I was working in my garage one day when a guy got out of his car and walked up the driveway. "Are you Dave Morris?"
"Yeah, can I help you?"
"Social security number XXX-YY-ZZZZ?" At this point, I'm wondering who's dead. I asked who he was. He pulled out his card. "Officer Ben Dover (real name) (not really, I'm protecting his anonymity) (actually that's not true either, I just don't remember his real name, otherwise I'd gladly use it - I have no respect for others' privacy) from the Ellisville police department." Unmarked car, plain clothes.
I invited him in. He proceeded to tell me about how he'd tracked me down via my former apartment manager, who knew my butcher, who was friends with my baker, who's sister dated my candlestick maker, who knew my address. He said they had a guy in custody who had stolen my identity and was opening accounts, renting vehicles, etc. under my name.
I immediately freaked out. I'd heard stories of how this happened fairly regularly, but it had never happened to me. I'd never lost my wallet, never left my credit cards anywhere... nothing.
The cop said this guy had gotten a driver's license, gym membership, etc. using my name, but hadn't charged anything to any of my current accounts, banged my wife, or anything else of a malicious nature.
Well, maybe he had banged my wife. I didn't know for sure. But anyway.
Just then, the doorbell rang. My brain still swimming, I left the cop sitting in the kitchen for a minute while I headed to the door, prepared to bust some Jehovah's Witness cap. I never anticipated what I'd see next.
Skinny legs, fluffy white feathers, beak. Your standard run-of-the-mill Gallus Domesticus. Well, I should say, a guy dressed up in a chicken suit.
I took one hesitant step backward, while quickly replaying the last few minutes in my head.
Cop tracked me down. Stolen identity.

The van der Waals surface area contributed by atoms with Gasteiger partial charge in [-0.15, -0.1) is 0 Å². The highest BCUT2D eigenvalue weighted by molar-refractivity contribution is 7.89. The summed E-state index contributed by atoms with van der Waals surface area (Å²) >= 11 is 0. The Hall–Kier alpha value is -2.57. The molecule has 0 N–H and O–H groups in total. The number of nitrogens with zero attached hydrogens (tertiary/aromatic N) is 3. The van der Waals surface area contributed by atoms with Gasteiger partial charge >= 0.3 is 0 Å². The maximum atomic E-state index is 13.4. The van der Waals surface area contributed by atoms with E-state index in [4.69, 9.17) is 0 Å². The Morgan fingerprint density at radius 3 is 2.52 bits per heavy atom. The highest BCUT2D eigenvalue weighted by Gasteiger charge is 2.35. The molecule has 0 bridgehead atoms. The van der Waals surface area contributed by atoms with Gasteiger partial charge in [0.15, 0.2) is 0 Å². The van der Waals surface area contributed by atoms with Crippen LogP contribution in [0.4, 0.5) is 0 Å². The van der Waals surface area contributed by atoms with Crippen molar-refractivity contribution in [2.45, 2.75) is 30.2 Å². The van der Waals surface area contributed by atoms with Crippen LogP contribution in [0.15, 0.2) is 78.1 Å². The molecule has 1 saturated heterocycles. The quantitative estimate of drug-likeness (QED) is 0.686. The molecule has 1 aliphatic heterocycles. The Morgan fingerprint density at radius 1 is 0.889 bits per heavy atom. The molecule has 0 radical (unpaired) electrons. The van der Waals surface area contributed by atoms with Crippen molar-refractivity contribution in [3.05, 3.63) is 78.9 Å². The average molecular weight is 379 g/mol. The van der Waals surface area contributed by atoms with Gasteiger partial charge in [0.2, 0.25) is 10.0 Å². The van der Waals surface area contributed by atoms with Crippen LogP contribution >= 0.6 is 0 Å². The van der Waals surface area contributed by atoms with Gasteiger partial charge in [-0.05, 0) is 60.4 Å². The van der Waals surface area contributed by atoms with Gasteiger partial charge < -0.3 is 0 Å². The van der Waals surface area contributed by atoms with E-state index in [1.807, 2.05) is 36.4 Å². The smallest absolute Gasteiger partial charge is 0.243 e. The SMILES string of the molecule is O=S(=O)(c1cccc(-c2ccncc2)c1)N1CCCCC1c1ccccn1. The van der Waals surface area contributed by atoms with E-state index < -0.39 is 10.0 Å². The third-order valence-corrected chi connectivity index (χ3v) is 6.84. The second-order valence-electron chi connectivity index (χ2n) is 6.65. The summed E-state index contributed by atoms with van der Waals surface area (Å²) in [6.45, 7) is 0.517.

Man in chicken suit at door.
Yep. It was all true. For a moment, I contemplated the possibility that I had slipped deep into the Twilight Zone. Next, I considered that huffing whipped cream from aeresol cans throughout my adolescent years had taken its toll.
Then, I became suspicious. It crossed my mind that these two guys could be working in cahoots, looking for unsuspecting people to rob or pillage. Or, that my friends had been busy planning some sort of retribution for something.
So with chicken man in plain sight, I looked back into the kitchen, half expecting to see that the cop had changed into a gorilla suit and was rifling through drawers, pocketing silverware. That was not the case, he was quietly sitting at the table where I had left him.
"Can I help you?"
Off came the chicken head. It was Bill, the Schwann's man, making the rounds, taking orders, delivering food.
In a goddamn chicken suit.
Side note: It must have been a real shitty day when Bill - a grown man making 10 dollars an hour driving around in a smelly, faded mascot outfit selling frozen food door-to-door, realized that he had made such a serious vocational error.Despite it all, I was curiously calm. This was, I reassured myself, simply a set of coincidental circumstances that, in a billion years, could never be repeated.
I told Bill we didn't need anything this week, but that he made a really good-looking chicken. He laughed and informed me he had studied method acting in college. He went on his way.
I then went to the phone and called the number on the cop's business card, just to make sure he WAS an officer. It all checked out.
The cop told me he needed nothing from me... the suspect was in custody and would be facing all the appropriate charges, but that he'd follow up in a few days with a progress report, to give me a little peace of mind. I told him thanks, and he left.
I sat quietly for a few minutes, pondering the events of the day. I'm not sure if I felt more violated by the stolen identity or the chicken man. It was only about 11 am, but this would be as good a time as any to start drinking.